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All Systems Go for Navy Warship 

HMNZS WELLINGTON at sea.

9 April 2013

Navy warship HMNZS WELLINGTON returns to the high seas on Wednesday after receiving the green light from Navy assessors.

The Offshore Patrol Vessel spent eight months alongside at Devonport Naval Base, as part of a plan that allowed the Navy time to train and rest key personnel.

WELLINGTON has completed three weeks of sea training, which culminated in a week-long assessment to prove the ship is ready and capable to proceed to sea. The final readiness evaluation was a challenging 48 hours where the crew of WELLINGTON were put through their paces.

The Commanding Officer, Lieutenant Commander (LTCDR) Phillip Rowe, says his 51-person crew have been working hard since January to get the ship prepared for operational duties.

"The crew have come together as a team, and are working well together. I firmly believe that WELLINGTON and our ship’s company will be ready for any challenges we might face over the coming months."

LTCDR Rowe said the crew were well prepared for their first operational deployment, a multi-agency maritime surveillance patrol to the Kermadec Islands.

"The ship sails on Wednesday 10 April. The crew are excited about getting back to sea, and looking forward to contributing to the Navy’s operational taskings."

The Kermadec Islands mission is to provide support to the Department of Conservation, NZ MetService and GNS Science, transporting staff and supplies to outposts at Macauley and Raoul Islands. The ship will also conduct maritime surveillance of New Zealand’s waters en route.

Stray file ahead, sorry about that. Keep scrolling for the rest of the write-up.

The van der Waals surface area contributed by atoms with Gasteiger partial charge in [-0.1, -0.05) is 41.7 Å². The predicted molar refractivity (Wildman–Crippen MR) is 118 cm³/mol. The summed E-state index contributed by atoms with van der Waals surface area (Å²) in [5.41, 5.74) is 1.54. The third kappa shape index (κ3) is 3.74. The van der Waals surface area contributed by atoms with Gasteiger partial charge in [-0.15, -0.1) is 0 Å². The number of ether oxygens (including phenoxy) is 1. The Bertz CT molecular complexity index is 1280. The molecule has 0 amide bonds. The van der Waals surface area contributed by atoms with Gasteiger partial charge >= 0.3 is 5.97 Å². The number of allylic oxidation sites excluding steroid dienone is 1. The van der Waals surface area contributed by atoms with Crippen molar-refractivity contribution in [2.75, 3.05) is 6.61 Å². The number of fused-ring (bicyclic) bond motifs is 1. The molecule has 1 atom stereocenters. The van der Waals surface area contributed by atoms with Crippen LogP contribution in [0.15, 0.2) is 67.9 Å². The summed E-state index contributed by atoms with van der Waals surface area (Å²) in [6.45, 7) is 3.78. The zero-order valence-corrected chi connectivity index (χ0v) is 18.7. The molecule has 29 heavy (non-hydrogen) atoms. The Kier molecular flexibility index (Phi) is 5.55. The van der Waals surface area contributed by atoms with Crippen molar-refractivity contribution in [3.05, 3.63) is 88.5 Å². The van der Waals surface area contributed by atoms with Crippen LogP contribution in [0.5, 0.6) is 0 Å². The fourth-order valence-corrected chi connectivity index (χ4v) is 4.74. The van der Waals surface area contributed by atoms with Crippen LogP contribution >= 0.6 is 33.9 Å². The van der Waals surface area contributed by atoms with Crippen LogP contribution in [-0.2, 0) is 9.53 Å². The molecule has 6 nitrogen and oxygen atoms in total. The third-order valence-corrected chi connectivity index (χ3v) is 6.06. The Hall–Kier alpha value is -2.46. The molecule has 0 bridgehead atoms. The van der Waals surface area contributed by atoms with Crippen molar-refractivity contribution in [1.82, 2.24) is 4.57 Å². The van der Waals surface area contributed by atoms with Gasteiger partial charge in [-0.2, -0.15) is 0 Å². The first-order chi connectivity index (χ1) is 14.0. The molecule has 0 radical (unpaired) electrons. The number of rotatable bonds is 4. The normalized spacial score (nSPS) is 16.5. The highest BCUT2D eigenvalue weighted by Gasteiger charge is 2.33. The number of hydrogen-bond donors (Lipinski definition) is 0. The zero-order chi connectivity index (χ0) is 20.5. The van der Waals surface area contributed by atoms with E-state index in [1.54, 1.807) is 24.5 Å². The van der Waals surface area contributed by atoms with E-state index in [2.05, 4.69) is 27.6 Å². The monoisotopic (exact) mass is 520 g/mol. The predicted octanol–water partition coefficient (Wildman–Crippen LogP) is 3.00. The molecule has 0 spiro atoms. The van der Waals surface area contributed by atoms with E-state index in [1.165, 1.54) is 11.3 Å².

"For many of the crew, this is their first time serving in an OPV. We have focused as a team on getting ready for this, and now we can enjoy our programmed deployments around New Zealand and into the South Pacific."

ENDS

There are two Offshore Patrol Vessels (OPVs) in service in the Royal New Zealand Navy – HMNZ Ships OTAGO and WELLINGTON.

NZ has the ninth longest coastline and the fifth largest maritime Economic Exclusive Zone in the world, an area 15 times our land mass. The OPVs enable the RNZN to conduct long range maritime patrol, surveillance, and operational activity around New Zealand, the Southern Ocean and into the Pacific. They are versatile vessels capable of multi-agency operations in support of regional security tasks.

They can conduct boarding operations using the ships Rigid Hull Inflatable Boats, helicopter operations using a Seasprite SH-2G helicopter, or Military Support Operations with embarked forces.

The OPVs have strengthened hulls which enable them to enter southern waters where ice may be encountered.  They are not designed as ice-breakers or to enter Antarctic ice-packs, but have the range and capability to undertake patrols in the southern ocean where ice may be encountered.

Please contact Lieutenant Commander Vicki Rendall, Senior Media Adviser (Navy) on 021 244 0638 for further information, or requests for interviews.


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